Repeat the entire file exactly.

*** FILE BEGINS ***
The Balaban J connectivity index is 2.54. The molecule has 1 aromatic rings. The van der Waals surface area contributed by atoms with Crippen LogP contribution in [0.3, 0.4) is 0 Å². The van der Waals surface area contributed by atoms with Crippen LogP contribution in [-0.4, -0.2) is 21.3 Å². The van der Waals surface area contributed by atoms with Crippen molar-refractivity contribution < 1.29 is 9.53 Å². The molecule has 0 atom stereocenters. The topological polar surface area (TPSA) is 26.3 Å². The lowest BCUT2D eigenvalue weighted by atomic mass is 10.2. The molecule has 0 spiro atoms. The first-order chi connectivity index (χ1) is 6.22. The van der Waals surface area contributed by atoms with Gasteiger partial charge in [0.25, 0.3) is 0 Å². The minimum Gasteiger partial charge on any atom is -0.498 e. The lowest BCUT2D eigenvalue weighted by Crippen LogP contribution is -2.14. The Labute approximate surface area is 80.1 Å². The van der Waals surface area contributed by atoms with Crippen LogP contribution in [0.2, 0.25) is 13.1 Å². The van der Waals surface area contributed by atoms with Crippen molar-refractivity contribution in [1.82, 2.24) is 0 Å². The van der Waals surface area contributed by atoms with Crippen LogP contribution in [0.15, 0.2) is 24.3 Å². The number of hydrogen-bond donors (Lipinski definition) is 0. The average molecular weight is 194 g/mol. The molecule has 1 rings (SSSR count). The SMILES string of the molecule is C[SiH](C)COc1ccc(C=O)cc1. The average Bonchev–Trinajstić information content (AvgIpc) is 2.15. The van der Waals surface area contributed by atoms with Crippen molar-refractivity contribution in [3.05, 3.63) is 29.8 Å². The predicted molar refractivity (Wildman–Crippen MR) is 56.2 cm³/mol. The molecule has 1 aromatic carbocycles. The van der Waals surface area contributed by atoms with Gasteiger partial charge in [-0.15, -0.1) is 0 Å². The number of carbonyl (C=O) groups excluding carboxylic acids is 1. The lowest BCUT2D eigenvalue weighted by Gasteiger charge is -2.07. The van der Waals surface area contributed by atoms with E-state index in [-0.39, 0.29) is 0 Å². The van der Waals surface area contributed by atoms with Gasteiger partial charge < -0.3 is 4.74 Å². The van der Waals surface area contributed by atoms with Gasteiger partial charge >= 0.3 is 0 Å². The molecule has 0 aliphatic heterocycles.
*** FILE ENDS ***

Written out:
The Balaban J connectivity index is 2.54. The molecule has 1 aromatic rings. The van der Waals surface area contributed by atoms with Crippen LogP contribution in [0.3, 0.4) is 0 Å². The van der Waals surface area contributed by atoms with Crippen LogP contribution in [-0.4, -0.2) is 21.3 Å². The van der Waals surface area contributed by atoms with Crippen molar-refractivity contribution < 1.29 is 9.53 Å². The molecule has 0 atom stereocenters. The topological polar surface area (TPSA) is 26.3 Å². The lowest BCUT2D eigenvalue weighted by atomic mass is 10.2. The molecule has 0 spiro atoms. The first-order chi connectivity index (χ1) is 6.22. The van der Waals surface area contributed by atoms with Gasteiger partial charge in [0.25, 0.3) is 0 Å². The minimum Gasteiger partial charge on any atom is -0.498 e. The lowest BCUT2D eigenvalue weighted by Crippen LogP contribution is -2.14. The Labute approximate surface area is 80.1 Å². The van der Waals surface area contributed by atoms with Crippen LogP contribution in [0.2, 0.25) is 13.1 Å². The van der Waals surface area contributed by atoms with Crippen molar-refractivity contribution in [1.82, 2.24) is 0 Å². The van der Waals surface area contributed by atoms with Crippen LogP contribution in [0.15, 0.2) is 24.3 Å². The number of hydrogen-bond donors (Lipinski definition) is 0. The average molecular weight is 194 g/mol. The molecule has 1 rings (SSSR count). The SMILES string of the molecule is C[SiH](C)COc1ccc(C=O)cc1. The average Bonchev–Trinajstić information content (AvgIpc) is 2.15. The van der Waals surface area contributed by atoms with Crippen molar-refractivity contribution in [3.05, 3.63) is 29.8 Å². The predicted molar refractivity (Wildman–Crippen MR) is 56.2 cm³/mol. The molecule has 1 aromatic carbocycles. The van der Waals surface area contributed by atoms with Gasteiger partial charge in [-0.15, -0.1) is 0 Å². The number of carbonyl (C=O) groups excluding carboxylic acids is 1. The lowest BCUT2D eigenvalue weighted by Gasteiger charge is -2.07. The van der Waals surface area contributed by atoms with E-state index in [-0.39, 0.29) is 0 Å². The van der Waals surface area contributed by atoms with Gasteiger partial charge < -0.3 is 4.74 Å². The van der Waals surface area contributed by atoms with Gasteiger partial charge >= 0.3 is 0 Å². The molecule has 0 aliphatic heterocycles.